CMS finalizes Medicare remote patient monitoring policy changes and guidance
The Centers for Medicare & Medicaid Services (CMS) on December 1 revised and offered guidance on Medicare payment requirements for remote patient monitoring (RPM) and other services within its Medicare Physician Fee Schedule (PFS) final rule for calendar year (CY) 2021. The RPM guidance and revisions are largely (but not entirely) in line with the PFS 2021 proposed rule’s changes and commentary, which were summarized in an earlier August blog post.
Within the last several years, CMS has recognized seven CPT codes for RPM (referred to in the code descriptors as “remote physiologic monitoring”) relating to the collection and analysis of patient physiologic data by providers who develop and manage a treatment plan for patients’ chronic or acute conditions. During the COVID-19 public health emergency (PHE), CMS temporarily revised Medicare payment policies to loosen RPM reimbursement requirements and to allow expanded use of RPM. The PHE status, which affects these RPM flexibilities, is scheduled to expire on January 21, 2021, subject to early termination or further renewal by the U.S. Department of Health and Human Services.
CMS notes that five of the seven CPT codes for RPM have generated “frequent questions from stakeholders” and CMS had previously stated that it would provide future guidance about these codes. As a result, CMS now attempts to clarify its reading of the CPT code descriptors and instructions relating to Medicare billing for the following services:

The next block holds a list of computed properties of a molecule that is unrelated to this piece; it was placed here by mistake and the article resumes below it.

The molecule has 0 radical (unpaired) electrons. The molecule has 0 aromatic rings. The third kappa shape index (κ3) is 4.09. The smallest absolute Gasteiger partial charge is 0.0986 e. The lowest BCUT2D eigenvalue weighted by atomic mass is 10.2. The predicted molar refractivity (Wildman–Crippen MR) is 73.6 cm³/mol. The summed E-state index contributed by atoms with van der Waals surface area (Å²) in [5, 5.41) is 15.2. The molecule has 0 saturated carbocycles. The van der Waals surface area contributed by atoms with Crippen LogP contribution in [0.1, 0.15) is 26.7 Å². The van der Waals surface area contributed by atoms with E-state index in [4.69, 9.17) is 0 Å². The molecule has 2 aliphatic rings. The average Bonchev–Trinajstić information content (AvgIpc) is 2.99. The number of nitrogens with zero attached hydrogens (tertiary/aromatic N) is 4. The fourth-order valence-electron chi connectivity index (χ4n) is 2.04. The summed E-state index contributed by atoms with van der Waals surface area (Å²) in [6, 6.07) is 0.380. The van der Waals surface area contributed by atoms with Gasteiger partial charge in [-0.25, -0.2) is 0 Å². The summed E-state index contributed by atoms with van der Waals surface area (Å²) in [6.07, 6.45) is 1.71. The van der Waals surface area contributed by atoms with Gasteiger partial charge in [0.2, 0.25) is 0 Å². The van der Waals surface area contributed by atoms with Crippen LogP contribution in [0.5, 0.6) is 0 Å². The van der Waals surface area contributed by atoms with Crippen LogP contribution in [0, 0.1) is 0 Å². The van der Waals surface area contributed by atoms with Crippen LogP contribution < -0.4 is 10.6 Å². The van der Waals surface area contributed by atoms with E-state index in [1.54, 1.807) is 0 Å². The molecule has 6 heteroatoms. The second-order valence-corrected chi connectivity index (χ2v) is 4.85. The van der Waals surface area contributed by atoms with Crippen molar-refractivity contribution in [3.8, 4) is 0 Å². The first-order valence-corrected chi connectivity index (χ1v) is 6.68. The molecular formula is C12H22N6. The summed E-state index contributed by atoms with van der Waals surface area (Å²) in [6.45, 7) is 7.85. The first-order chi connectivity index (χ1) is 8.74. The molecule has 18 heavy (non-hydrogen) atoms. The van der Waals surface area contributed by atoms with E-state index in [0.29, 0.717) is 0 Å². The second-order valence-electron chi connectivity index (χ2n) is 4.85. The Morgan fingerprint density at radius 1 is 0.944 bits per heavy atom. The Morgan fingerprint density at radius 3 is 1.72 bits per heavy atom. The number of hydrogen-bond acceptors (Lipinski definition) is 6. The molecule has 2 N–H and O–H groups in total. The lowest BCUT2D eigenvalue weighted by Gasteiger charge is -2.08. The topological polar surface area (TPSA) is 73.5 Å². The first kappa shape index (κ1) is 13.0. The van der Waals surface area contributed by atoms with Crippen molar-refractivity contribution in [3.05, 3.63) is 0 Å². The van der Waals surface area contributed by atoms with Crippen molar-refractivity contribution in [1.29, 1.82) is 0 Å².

- 99453 (initial set-up and patient education)
- 99454 (monthly supply and transmission)
- 99091 (collection and interpretation of physiologic data by a practitioner)
- 99457 (RPM treatment management, first 20 minutes)
- 99458 (RPM treatment management, additional 20 minutes)
CMS provides significant guidance on the application of the RPM codes in the following explanations:
- Eligible providers - CPT codes 99453, 99454, 99091, 99457, and 99458 are evaluation and management (E/M) codes, so these RPM services can only be ordered and billed by physicians or non-physician practitioners (NPPs) who are eligible to bill Medicare for E/M services. Moreover, RPM services are not diagnostic tests, and therefore cannot be furnished or billed by an independent diagnostic testing facility.
- Who can perform RPM services? RPM services under codes 99453, 99454, 99457 and 99458 can be furnished by clinical staff under the general supervision of the billing physician or NPP. CMS is finalizing its proposal to allow auxiliary personnel to furnish 99453 and 99454 services under the general supervision of the billing physician or practitioner even if the auxiliary personnel do not qualify as clinical staff.
- Eligible patients - Patients with either acute or chronic conditions can be eligible recipients of RPM and CMS indicates that these services may be medically necessary. CMS had previously indicated that RPM was limited to patients with chronic conditions, before clarifying earlier this year that RPM can also be provided to patients with acute conditions during the PHE.